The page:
[2] Whether "the district court [correctly] found that claim 2 was indefinite because the specification did not disclose a step-by-step algorithm for performing the claimed function." Id. at *12 (text added).
Holding
[1] [a] "[T]he court did not preclude ISE from accusing CBOEdirect of infringing. Rather, it expressly invited ISE to show that CBOEdirect was independent of the open-outcry aspects of Hybrid . . . ," id. at *10, and [b] "because this factual issue [i.e., whether the two systems were integrated or separate] was unresolved in the previous appeal, the trial court did not violate the mandate rule by allowing this unresolved issue to go to the jury," id. at *11 (text added).
[2] "The district court erred in inding that there was clear and convincing evidence that the specification did not disclose sufficient structure such that a person of ordinary skill in the art would know how to match on a pro rata basis. While it is true that the specification also discusses pro rata allocating, this does not detract from the disclosure of pro rata matching such that claim 2 is indefinite." Id. at *15.

 

 

04/15/2014
Category: Claim Construction  
 
 
 
 By: Abby Lin, Contributor 
 
TitleCISCO Sys., Inc. v. Lee, No. 2012-1513, -1514, -1297 (Fed. Cir. Feb. 21, 2014) (nonprecedential).
Issues
[1a] [Regarding the construction of "networks",] Teles argues packet-switched network and the line-switching network [of Claim 68] must be “two independent and distinct networks” … [and that the Board’s holding of the D and B channels of a single ISBN network cannot constitute packet- and line-switching networks… because the D and B channels are part of the same network].
Cisco, at *11-12 (text added, internal citations omitted).
[1b] Teles argues the Board should have construed both [“telephone call” and “data transfer with real-time properties”] to mean “end-terminal-to-end-terminal communications connections with a communications time delay of less than 0.5 seconds.”
Id. at *14(text added, internal citations omitted).
[2] [Teles] further argues the Board improperly failed to interpret the terms “control signal” and “communications connection.”
Id. at *10(text added).
[3] Claim 91 and 104 … add the limitation of “a multiplexer device for multiplexing data of several origin end terminals over a single line connection through the line-switching network.” … Cisco argues claims 91 and 104 are anticipated by Focsaneanu, and would have been obvious over Foxsaneanu, Jonas (or Yoshida), and Lucent. With respect to anticipation, Cisco argues Focsaneanu discloses changing-over between packet and line switching during an active transmission, and that the Board lacked substantial evidence in finding otherwise.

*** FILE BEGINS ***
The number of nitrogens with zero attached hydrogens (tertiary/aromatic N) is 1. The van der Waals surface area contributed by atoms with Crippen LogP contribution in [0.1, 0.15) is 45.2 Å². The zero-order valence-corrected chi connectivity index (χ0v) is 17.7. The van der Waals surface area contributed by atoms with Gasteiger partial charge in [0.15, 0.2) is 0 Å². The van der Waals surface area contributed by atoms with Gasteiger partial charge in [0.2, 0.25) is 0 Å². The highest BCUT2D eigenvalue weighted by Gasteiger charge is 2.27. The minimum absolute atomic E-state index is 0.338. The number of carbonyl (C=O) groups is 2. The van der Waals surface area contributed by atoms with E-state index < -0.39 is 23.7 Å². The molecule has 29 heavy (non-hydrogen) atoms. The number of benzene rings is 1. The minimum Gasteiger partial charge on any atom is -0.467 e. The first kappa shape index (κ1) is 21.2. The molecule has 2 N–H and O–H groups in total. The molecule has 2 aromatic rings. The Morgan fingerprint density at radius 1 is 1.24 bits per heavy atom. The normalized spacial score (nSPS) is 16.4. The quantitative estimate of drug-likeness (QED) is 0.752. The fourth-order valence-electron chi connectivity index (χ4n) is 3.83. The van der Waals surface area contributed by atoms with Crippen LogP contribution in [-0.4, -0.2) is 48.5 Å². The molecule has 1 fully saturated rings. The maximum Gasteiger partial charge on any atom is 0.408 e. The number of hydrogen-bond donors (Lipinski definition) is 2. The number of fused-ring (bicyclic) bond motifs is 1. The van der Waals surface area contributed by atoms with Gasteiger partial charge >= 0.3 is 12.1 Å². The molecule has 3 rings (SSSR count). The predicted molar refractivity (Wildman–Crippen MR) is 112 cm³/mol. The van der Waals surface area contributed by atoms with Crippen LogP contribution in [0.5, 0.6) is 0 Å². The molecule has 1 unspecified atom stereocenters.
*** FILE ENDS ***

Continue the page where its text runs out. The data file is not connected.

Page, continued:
Id. at *19-20.
Holdings
[1a] Although “ISBNs are conventionally known as line-switched networks,” the Board correctly determined that “the networks in the instant claims” can “be read onto an ISBN under a broadest reasonable interpretation.” This court therefore affirms that the claimed packet-switching network and line-switching network includes a single telecommunications network with multiple channels, such as an ISBN network [because the specification does not disclose that two separate networks are required].
Cisco, at *13 (text added, internal citations omitted).
[1b] Teles is therefore incorrect that the broadest reasonable interpretation of “telephone call” and “real-time” data transfer requires a specific time delay limit [because the specification does not mention a 0.5 second time delay in the context of line switching]. See Toshiba Corp., v. Imation Corp., 681 F. 3d 1358, 1369 (Fed. Cir. 2012) (“We do not read limitations form the specification into claims.”). This court affirms the Board’s construction of the terms as any “structure capable of sustaining a telephone call or providing real-time properties.”
Id. at *14-15 (text added. Internal citations omitted).
[2] Contrary to Teles’s argument [regarding “control signal” and “communications connection”], the Board had no obligation to consider claim construction challenges that were not actually raised before it. See 37 C.F.R. § 41.67(c)(1)(vii).
Id. at *16 (text added, internal citations omitted).